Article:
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The only fluid tissue in the human body Classified as a connective tissue Living cells = formed elements Non-living matrix = plasma Blood
Oxygen-rich blood is _____ red Oxygen-poor blood is _____ red Scarlet;dull
regulates osmotic pressure Albumin
help to stem blood loss when a blood vessel is injured Clotting Proteins
help protect the body from antigens Antibodies
Erythrocytes red blood cells
Leukocytes white blood cells
Platelets cell fragments
The main function is to carry oxygen Erythrocytes (Red Blood Cells)
Iron containing protein that binds strongly, but reversibly, to oxygen Hemoglobin
Crucial in the body’s defense against disease Leukocytes (White Blood Cells)
These are complete cells, with a nucleus and organelles and are able to move into and out of blood vessels (diapedesis) Leukocytes
Above 11,000 leukocytes/ml and Generally indicates an infection Leukocytosis
Abnormally low leukocyte level and Commonly caused by certain drugs Leukopenia
Granules in their cytoplasm can be stained and Include neutrophils, eosinophils, and basophils Granulocytes
Lack visible cytoplasmic granules and Include lymphocytes and monocytes Agranulocytes
Multilobed nucleus with fine granules and Act as phagocytes at active sites of infection that act as large brick red cytoplasmic granules and are also found in repsonse to allergies and parasitic worms Neutrophils
Have histamine containing granules and Initiate inflammation Basophils
Nucleus fills most of the cell and Play an important role in the immune response Lymphocytes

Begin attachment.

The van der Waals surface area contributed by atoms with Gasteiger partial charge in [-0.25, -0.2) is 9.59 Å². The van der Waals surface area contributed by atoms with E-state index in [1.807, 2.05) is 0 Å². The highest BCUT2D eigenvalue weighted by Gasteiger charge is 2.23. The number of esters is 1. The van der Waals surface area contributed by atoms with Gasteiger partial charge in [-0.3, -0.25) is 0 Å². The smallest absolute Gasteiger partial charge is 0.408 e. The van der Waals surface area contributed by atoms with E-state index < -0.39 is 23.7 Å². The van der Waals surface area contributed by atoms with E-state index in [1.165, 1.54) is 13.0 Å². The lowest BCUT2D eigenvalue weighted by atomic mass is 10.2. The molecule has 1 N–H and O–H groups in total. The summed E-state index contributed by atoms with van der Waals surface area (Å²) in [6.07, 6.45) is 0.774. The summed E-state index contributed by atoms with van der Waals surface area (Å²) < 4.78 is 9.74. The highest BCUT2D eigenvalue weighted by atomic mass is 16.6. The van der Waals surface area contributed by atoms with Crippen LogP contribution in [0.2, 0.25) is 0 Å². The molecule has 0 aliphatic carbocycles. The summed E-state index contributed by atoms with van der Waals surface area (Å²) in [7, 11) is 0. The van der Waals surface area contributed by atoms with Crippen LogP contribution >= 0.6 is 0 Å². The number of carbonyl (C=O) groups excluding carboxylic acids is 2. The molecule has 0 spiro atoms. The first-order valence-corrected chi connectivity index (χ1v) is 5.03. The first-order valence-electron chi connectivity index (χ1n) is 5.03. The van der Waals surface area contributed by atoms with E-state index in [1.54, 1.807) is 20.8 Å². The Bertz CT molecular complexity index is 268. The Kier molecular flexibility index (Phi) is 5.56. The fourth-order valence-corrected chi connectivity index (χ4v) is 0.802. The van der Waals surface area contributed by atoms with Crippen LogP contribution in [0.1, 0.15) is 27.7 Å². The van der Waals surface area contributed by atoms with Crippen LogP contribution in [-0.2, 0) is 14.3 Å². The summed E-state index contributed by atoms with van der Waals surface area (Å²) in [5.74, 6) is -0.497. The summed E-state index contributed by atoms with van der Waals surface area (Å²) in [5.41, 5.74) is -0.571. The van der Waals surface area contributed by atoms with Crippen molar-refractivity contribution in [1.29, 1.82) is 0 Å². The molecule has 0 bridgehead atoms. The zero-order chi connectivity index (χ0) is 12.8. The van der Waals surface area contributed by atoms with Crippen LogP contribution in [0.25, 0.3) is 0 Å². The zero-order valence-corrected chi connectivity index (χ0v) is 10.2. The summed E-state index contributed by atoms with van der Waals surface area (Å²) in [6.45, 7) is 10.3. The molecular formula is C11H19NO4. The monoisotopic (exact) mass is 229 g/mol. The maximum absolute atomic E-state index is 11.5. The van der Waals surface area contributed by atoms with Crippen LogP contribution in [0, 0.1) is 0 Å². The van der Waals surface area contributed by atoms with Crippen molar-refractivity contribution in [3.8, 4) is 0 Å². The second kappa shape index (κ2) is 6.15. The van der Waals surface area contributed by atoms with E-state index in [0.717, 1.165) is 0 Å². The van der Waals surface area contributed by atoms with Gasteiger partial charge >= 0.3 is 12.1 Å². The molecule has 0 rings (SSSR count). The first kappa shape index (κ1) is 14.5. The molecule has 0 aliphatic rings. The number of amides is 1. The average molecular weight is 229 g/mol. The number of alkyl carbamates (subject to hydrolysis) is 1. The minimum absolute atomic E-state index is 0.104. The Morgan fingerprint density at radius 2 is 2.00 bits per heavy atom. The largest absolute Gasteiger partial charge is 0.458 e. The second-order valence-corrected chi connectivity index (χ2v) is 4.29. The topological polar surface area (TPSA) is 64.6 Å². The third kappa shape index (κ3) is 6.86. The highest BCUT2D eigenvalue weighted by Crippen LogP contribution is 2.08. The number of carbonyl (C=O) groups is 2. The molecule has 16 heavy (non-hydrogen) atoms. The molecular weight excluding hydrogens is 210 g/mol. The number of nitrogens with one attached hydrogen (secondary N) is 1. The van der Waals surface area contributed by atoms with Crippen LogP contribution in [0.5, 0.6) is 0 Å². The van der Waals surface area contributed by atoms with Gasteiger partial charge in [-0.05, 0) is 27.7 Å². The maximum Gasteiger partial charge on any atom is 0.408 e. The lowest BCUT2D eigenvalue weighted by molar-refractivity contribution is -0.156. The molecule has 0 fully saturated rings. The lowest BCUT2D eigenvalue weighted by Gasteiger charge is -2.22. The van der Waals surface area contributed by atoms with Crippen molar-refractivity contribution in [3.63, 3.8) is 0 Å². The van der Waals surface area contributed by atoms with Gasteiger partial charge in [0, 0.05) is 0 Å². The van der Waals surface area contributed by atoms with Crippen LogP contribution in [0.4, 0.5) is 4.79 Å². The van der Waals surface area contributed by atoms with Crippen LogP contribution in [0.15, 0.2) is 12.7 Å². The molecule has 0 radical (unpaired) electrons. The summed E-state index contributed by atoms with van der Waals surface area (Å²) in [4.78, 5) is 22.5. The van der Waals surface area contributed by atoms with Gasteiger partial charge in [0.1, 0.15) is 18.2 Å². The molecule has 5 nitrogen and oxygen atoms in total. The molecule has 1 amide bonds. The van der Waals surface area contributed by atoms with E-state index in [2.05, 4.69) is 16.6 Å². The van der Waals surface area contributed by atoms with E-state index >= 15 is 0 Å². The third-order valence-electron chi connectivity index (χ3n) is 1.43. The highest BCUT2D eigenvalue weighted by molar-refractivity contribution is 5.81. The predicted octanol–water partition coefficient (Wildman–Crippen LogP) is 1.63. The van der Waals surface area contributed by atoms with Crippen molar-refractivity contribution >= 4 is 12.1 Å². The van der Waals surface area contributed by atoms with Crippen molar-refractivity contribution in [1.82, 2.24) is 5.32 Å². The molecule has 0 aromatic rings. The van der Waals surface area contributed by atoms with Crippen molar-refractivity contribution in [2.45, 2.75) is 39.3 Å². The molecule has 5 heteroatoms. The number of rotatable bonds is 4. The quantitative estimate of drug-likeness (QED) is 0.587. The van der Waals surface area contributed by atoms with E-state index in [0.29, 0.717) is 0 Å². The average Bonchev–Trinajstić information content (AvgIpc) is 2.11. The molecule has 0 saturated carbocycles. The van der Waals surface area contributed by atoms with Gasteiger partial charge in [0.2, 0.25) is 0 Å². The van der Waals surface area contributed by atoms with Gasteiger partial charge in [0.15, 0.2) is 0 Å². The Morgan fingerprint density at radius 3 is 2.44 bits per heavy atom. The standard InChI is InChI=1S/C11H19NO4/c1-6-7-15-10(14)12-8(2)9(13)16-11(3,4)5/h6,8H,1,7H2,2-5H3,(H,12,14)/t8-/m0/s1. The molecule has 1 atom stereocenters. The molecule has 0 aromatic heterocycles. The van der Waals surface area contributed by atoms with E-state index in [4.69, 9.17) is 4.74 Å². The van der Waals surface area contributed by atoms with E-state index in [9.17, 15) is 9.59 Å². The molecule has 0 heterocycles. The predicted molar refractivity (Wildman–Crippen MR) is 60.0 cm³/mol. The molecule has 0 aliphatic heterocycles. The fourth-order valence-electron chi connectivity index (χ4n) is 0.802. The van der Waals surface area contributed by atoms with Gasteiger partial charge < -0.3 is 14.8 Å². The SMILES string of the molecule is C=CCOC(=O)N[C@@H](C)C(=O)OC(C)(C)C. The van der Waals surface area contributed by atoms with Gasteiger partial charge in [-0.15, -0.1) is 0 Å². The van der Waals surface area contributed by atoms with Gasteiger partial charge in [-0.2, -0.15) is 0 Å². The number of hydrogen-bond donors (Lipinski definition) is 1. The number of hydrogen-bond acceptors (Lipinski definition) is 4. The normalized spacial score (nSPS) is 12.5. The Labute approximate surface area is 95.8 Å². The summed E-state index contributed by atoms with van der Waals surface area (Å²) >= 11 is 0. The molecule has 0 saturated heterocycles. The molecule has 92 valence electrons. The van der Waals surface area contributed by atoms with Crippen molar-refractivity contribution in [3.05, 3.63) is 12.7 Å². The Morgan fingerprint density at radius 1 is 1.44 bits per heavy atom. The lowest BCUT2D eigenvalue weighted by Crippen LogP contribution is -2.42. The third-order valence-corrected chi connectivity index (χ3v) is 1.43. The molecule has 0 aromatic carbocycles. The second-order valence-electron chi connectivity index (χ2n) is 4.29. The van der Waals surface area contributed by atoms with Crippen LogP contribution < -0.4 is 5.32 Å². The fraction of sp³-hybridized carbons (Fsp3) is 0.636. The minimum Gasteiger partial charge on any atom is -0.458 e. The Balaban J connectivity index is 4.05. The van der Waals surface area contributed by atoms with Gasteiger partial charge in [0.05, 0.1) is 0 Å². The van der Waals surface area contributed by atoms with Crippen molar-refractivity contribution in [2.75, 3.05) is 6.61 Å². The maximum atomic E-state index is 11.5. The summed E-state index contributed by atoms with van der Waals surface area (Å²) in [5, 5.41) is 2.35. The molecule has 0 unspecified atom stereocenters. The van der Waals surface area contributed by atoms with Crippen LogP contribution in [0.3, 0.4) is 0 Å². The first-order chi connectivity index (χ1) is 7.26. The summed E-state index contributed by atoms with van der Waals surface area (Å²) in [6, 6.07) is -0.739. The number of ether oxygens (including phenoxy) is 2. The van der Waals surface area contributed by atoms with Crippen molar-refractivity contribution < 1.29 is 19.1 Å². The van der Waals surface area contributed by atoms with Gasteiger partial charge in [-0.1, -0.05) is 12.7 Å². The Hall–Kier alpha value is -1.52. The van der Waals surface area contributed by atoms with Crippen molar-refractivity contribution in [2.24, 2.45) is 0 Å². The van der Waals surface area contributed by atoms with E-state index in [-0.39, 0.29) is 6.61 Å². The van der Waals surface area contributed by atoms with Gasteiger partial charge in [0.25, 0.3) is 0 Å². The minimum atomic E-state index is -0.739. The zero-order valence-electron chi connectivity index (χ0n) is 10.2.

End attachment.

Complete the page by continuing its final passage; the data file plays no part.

Largest of the white blood cells they Function as macrophages and are Important in fighting chronic infection Monocytes
Derived from ruptured multinucleate cells (megakaryocytes) that are Needed for the clotting process that has a Normal platelet count = 300,000/mm3 Platelets
Blood cell formation, it Occurs in red bone marrow, and All blood cells are derived from a common stem cell (hemocytoblast) Hematopoiesis
Lymphoid stem cell produces lymphocytes, Myeloid stem cell produces other formed elements Hemocytoblast differentiation
Unable to divide, grow, or synthesize proteins, Wear out in 100 to 120 days, When worn out, are eliminated by phagocytes in the spleen or liver, Lost cells are replaced by division of hemocytoblasts Fate of Erythrocytes
Rate is controlled by a hormone (erythropoietin)
________ produce most erythropoietin as a response to reduced oxygen levels in the blood Kidneys
________is maintained by negative feedback from blood oxygen levels Homeostasis
Stoppage of blood flow, Result of a break in a blood vessel Hemostasis
Platelet plug formation, Vascular spasms, Coagulation Hemostasis involves three phases
Anchored platelets release serotonin Vascular Spasms
Injured tissues release thromboplastin, PF3 (a phospholipid) interacts with thromboplastin, blood protein clotting factors, and calcium ions to trigger a clotting cascade Coagulation
Fibrin forms a meshwork (the basis for a clot) Coagulation
Blood usually clots within 3 to 6 minutes, The clot remains as endothelium regenerates, The clot is broken down after tissue repair Blood Clotting
Undesirable Clotting Fibrin Clot